Dark delights at the Storytelling Festival

As the nights draw in, and October moves towards its end, thoughts turn to the darker, spookier atmosphere inherent in the traditions of Samhain and Hallowe’en.

The Scottish International Storytelling Festival (24 October – 2 November) thrives on such tales of the mysterious and supernatural, and this year’s lineup has plenty to chill the blood and get you checking under the bed, just in case…

Before the day itself, get in the mood for the season with Fiona Herbert's Witches Brew (Gladstone's Land, Royal Mile, Saturday 25 October, 2pm and 3pm, all ages, £8/£6). Fiona will take a look at Scotland's witches of old - were they healers, devil worshippers, gender rebels? The 17th century venue is the perfect location for this examination of the life and perils of witchcraft.

Friday 31st is when the fear factor really takes hold though, with a range of events celebrating, exploring and forewarning of the strange powers at work...

Haunted Tales of Old Edinburgh (Museum of Edinburgh, Chambers Street, Friday 31 October, 2pm, adults, free) with Royal Mile storyteller Calum Lykan, is a talk capturing the capital’s strange and gruesome history.

Meanwhile stories of the north and west, passed down since ancient times, are the basis of a development session led by the traditional Seanachaidh (storyteller) of Glendale, in Exploring Celtic Traditions with George MacPherson (Scottish Storytelling Centre, Royal Mile, Friday 31 October, 2pm, adults, £15/£12)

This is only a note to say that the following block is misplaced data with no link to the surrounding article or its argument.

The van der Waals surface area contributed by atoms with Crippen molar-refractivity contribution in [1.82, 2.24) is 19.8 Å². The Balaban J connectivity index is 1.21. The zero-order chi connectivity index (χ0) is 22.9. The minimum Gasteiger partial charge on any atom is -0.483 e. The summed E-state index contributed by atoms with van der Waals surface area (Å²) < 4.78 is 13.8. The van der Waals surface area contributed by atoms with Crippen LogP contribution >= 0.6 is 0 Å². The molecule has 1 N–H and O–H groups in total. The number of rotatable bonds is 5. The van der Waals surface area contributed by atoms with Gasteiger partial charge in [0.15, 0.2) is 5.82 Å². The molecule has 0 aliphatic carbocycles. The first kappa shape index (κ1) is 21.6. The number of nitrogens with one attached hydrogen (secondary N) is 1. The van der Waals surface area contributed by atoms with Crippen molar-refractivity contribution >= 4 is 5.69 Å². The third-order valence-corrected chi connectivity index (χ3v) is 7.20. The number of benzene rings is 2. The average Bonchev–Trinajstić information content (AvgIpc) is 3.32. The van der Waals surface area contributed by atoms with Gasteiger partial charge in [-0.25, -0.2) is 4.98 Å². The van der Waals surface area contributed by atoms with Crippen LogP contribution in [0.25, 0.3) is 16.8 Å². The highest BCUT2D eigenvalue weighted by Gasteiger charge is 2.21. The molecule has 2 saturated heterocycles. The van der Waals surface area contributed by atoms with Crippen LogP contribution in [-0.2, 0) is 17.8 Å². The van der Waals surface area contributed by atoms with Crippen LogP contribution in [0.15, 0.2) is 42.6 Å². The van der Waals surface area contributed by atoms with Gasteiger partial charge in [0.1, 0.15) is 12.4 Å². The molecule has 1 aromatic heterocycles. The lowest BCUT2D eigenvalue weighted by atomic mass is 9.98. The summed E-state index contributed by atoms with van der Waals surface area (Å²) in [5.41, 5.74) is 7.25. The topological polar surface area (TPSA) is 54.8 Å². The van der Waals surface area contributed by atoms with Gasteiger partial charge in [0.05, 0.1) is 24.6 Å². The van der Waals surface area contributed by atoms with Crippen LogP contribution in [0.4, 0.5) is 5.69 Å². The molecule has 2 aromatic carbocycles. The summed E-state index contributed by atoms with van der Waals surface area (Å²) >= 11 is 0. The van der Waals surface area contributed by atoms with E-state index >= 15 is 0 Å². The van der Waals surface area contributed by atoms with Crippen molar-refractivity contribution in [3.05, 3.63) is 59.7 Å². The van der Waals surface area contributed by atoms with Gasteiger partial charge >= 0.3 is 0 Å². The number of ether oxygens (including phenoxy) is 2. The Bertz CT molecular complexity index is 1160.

Magical, amazing creatures are encountered, and imagination transformed, later in the afternoon, with Linda Williamson's The Coming of the Unicorn and other Tales of Wonder (Scottish Storytelling Centre, Royal Mile, Friday 31 October, 4pm, adults and 8+, £7.50/£6)

Music, song and story combine as David Francis and Rachel Newton present Meeting the Fairies (Scottish Storytelling Centre, Royal Mile, Friday 31 October, 5pm, adults, £7.50/£6). This creepy yarn tells of the risks and opportunities inherent in human dealings with the Good Folk.

As darkness falls, enjoy Ballads and Tales of the Supernatural (Scottish Storytelling Centre, Royal Mile, Friday 31 October, 6.30pm, adults, £7.50/£6) performed by storytellers and singers Marion Kenny and Susanna Orr Holland, a chance to hear the old songs on the night of Samhain.

Elsewhere, Orkney’s Tom Muir hosts a special session of Edinburgh’s regular storytelling night in Grave Tales: Festival Guid Crack (Waverley Bar, St Mary's St, Friday 31 October, 7.30pm, adults, £3 donation requested). Gather in the circle to hear, or even tell, a tale in the warmth of this traditional Old Town pub.

And finally, Hallowe’en Hearth (Scottish Storytelling Centre, Royal Mile, Friday 31 October, 8pm, adults, £10/£8) gathers storytellers and musicians from across Scotland, and around the world, for a special evening around the hearth.


Hallowe'en not your thing?

There's plenty more to enjoy and appreciate at SISF14, including:

  • A series of events celebrating the 200th anniversary of Sir Walter Scott's debut novel, Waverley
  • Sessions themed around the Pacific, from New Zealand and the south seas to the western coast of Canada, via Robert Louis Stevenson and John Muir
  • A range of commemorative events in the centenary year of the outbreak of the First World War
  • Urban and rural narratives of Europe, with guests and stories from Portugal, Italy, Wales and Germany
  • Tales, discussions and development sessions based on storytelling from across Scotland

Find out more about the Scottish International Storytelling Festival and prepare yourself for the richness, intimacy and wonder of the live storytelling experience!



  • Fiona Herbert - credit Scottish International Storytelling Festival
  • George MacPherson - credit Scottish International Storytelling Festival 
  • Rachel Newton  - credit Scottish International Storytelling Festival

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